May 12, 2013
Men and women born from 1755-64 were in their teens and 20s during the Seventeen-Seventies (1775–84, not to be confused with the 1770s), and in their 20s and 30s during the Seventeen-Eighties (1785–94, not to be confused with the 1780s).
The Perfectibilists are a transitional generation whose members made their mark at the tail end of the Age of Enlightenment — which petered out, along with the promise of the French Revolution, sometime in the Seventeen-Nineties (1795–1804). Their immediate juniors are the first generation of the Romantic Age; there is a certain proto-Romanticism to be detected within this generation. Because of their Enlightenment brand of utopianism, which aimed at perfection in the spheres of politics, society, and economics, I’ve named the 1755–64 cohort — whose number includes Henri de Saint-Simon, Johann Gottlieb Fichte, Mary Wollstonecraft, Maximilien Robespierre, William Blake, and William Godwin, not to mention Mozart — the Perfectibilists.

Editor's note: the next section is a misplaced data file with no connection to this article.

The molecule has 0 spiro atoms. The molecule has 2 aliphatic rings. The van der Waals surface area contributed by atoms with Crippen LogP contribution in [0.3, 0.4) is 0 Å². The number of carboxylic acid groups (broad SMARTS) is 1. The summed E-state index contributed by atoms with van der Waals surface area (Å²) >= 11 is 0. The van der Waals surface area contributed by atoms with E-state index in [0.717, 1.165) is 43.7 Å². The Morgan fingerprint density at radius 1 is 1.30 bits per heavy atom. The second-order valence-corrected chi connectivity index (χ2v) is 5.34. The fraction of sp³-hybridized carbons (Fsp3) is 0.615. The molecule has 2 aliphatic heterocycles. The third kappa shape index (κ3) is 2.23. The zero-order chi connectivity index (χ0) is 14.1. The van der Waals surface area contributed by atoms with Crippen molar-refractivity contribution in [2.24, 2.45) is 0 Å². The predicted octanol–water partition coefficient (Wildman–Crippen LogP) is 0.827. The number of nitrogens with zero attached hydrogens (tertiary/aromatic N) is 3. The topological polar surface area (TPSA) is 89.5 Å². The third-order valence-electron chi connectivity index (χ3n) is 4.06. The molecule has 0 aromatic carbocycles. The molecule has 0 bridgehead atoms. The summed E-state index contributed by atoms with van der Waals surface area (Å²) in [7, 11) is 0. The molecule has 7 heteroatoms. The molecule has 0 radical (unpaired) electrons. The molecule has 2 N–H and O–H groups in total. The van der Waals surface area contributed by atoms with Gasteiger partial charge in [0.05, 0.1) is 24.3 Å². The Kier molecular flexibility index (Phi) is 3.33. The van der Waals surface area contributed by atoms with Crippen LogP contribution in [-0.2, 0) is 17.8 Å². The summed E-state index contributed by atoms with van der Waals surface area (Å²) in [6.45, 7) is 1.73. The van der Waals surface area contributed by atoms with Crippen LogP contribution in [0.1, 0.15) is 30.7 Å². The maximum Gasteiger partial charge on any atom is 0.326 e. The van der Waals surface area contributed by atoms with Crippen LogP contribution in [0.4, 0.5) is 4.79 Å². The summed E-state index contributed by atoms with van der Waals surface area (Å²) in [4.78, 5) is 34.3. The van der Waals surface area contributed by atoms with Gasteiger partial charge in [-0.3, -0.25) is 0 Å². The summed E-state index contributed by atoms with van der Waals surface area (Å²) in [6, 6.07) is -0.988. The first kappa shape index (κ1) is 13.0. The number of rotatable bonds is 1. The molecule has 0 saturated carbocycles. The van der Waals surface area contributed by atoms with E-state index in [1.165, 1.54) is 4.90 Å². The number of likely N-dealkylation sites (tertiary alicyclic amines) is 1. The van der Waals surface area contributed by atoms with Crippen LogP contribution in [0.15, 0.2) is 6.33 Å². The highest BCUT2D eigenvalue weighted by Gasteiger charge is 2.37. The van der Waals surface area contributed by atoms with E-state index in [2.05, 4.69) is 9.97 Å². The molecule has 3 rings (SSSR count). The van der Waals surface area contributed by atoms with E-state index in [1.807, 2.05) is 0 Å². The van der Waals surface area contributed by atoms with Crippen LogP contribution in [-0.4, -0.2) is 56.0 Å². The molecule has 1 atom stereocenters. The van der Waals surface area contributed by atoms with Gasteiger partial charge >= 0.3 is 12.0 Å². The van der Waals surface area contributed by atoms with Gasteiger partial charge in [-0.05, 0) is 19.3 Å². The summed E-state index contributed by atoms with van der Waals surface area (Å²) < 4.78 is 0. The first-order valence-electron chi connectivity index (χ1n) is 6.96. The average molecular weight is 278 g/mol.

A reminder of my 250-year generational periodization scheme:
1755-64: [Republican Generation] Perfectibilists
1765-74: [Republican, Compromise Generations] Original Romantics
1775-84: [Compromise Generation] Ironic Idealists
1785-94: [Compromise, Transcendental Generations] Original Prometheans
1795-1804: [Transcendental Generation] Monomaniacs
1805-14: [Transcendental Generation] Autotelics
1815-24: [Transcendental, Gilded Generations] Retrogressivists
1825-33: [Gilded Generation] Post-Romantics
1834-43: [Gilded Generation] Original Decadents
1844-53: [Progressive Generation] New Prometheans
1854-63: [Progressive, Missionary Generations] Plutonians
1864-73: [Missionary Generation] Anarcho-Symbolists
1874-83: [Missionary Generation] Psychonauts
1884-93: [Lost Generation] Modernists
1894-1903: [Lost, Greatest/GI Generations] Hardboileds
1904-13: [Greatest/GI Generation] Partisans
1914-23: [Greatest/GI Generation] New Gods
1924-33: [Silent Generation] Postmodernists
1934-43: [Silent Generation] Anti-Anti-Utopians
1944-53: [Boomers] Blank Generation